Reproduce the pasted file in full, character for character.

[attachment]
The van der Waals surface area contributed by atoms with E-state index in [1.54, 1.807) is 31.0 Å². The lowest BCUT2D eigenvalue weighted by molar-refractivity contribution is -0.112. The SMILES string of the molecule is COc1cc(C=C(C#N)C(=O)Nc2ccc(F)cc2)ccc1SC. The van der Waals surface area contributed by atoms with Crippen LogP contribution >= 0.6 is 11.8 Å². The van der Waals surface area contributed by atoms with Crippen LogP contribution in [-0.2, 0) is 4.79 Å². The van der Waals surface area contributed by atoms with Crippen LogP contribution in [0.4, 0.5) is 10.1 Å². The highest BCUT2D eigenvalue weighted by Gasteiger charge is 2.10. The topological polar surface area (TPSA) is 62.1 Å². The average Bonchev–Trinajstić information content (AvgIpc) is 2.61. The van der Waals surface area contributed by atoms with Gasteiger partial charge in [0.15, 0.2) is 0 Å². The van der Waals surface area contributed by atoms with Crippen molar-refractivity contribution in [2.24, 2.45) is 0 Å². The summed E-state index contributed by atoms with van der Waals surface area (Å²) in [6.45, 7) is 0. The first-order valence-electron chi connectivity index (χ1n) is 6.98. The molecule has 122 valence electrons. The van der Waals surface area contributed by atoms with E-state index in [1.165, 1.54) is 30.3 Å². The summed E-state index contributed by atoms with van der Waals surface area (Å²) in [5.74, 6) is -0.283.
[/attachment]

The van der Waals surface area contributed by atoms with E-state index in [1.54, 1.807) is 31.0 Å². The lowest BCUT2D eigenvalue weighted by molar-refractivity contribution is -0.112. The SMILES string of the molecule is COc1cc(C=C(C#N)C(=O)Nc2ccc(F)cc2)ccc1SC. The van der Waals surface area contributed by atoms with Crippen LogP contribution >= 0.6 is 11.8 Å². The van der Waals surface area contributed by atoms with Crippen LogP contribution in [-0.2, 0) is 4.79 Å². The van der Waals surface area contributed by atoms with Crippen LogP contribution in [0.4, 0.5) is 10.1 Å². The highest BCUT2D eigenvalue weighted by Gasteiger charge is 2.10. The topological polar surface area (TPSA) is 62.1 Å². The average Bonchev–Trinajstić information content (AvgIpc) is 2.61. The van der Waals surface area contributed by atoms with Gasteiger partial charge in [0.15, 0.2) is 0 Å². The van der Waals surface area contributed by atoms with Crippen molar-refractivity contribution in [2.24, 2.45) is 0 Å². The summed E-state index contributed by atoms with van der Waals surface area (Å²) in [6.45, 7) is 0. The first-order valence-electron chi connectivity index (χ1n) is 6.98. The molecule has 122 valence electrons. The van der Waals surface area contributed by atoms with E-state index in [1.165, 1.54) is 30.3 Å². The summed E-state index contributed by atoms with van der Waals surface area (Å²) in [5.74, 6) is -0.283.